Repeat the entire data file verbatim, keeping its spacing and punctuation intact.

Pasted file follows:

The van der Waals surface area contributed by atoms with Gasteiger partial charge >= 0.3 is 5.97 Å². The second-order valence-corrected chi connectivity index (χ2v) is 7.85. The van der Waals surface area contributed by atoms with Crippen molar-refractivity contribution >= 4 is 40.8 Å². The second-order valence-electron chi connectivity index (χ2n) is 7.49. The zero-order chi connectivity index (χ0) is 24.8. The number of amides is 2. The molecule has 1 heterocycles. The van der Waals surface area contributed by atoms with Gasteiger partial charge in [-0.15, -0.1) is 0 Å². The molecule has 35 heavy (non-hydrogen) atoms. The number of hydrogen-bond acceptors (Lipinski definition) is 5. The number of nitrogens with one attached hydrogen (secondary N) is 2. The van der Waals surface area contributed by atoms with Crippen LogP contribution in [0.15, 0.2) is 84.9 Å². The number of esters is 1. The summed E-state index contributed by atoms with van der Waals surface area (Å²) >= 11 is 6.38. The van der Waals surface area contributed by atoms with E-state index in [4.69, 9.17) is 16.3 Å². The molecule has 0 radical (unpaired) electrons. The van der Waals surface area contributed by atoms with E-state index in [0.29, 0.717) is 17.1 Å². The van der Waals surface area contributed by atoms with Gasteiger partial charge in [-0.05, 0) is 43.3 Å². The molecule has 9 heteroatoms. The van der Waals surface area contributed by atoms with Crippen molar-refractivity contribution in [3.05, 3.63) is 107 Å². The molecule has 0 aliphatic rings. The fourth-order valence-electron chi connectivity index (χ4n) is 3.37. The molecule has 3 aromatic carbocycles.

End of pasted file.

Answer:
The van der Waals surface area contributed by atoms with Gasteiger partial charge >= 0.3 is 5.97 Å². The second-order valence-corrected chi connectivity index (χ2v) is 7.85. The van der Waals surface area contributed by atoms with Crippen molar-refractivity contribution >= 4 is 40.8 Å². The second-order valence-electron chi connectivity index (χ2n) is 7.49. The zero-order chi connectivity index (χ0) is 24.8. The number of amides is 2. The molecule has 1 heterocycles. The van der Waals surface area contributed by atoms with Gasteiger partial charge in [-0.15, -0.1) is 0 Å². The molecule has 35 heavy (non-hydrogen) atoms. The number of hydrogen-bond acceptors (Lipinski definition) is 5. The number of nitrogens with one attached hydrogen (secondary N) is 2. The van der Waals surface area contributed by atoms with Crippen LogP contribution in [0.15, 0.2) is 84.9 Å². The number of esters is 1. The summed E-state index contributed by atoms with van der Waals surface area (Å²) >= 11 is 6.38. The van der Waals surface area contributed by atoms with E-state index in [4.69, 9.17) is 16.3 Å². The molecule has 0 radical (unpaired) electrons. The van der Waals surface area contributed by atoms with E-state index in [0.29, 0.717) is 17.1 Å². The van der Waals surface area contributed by atoms with Gasteiger partial charge in [-0.05, 0) is 43.3 Å². The molecule has 9 heteroatoms. The van der Waals surface area contributed by atoms with Crippen molar-refractivity contribution in [3.05, 3.63) is 107 Å². The molecule has 0 aliphatic rings. The fourth-order valence-electron chi connectivity index (χ4n) is 3.37. The molecule has 3 aromatic carbocycles.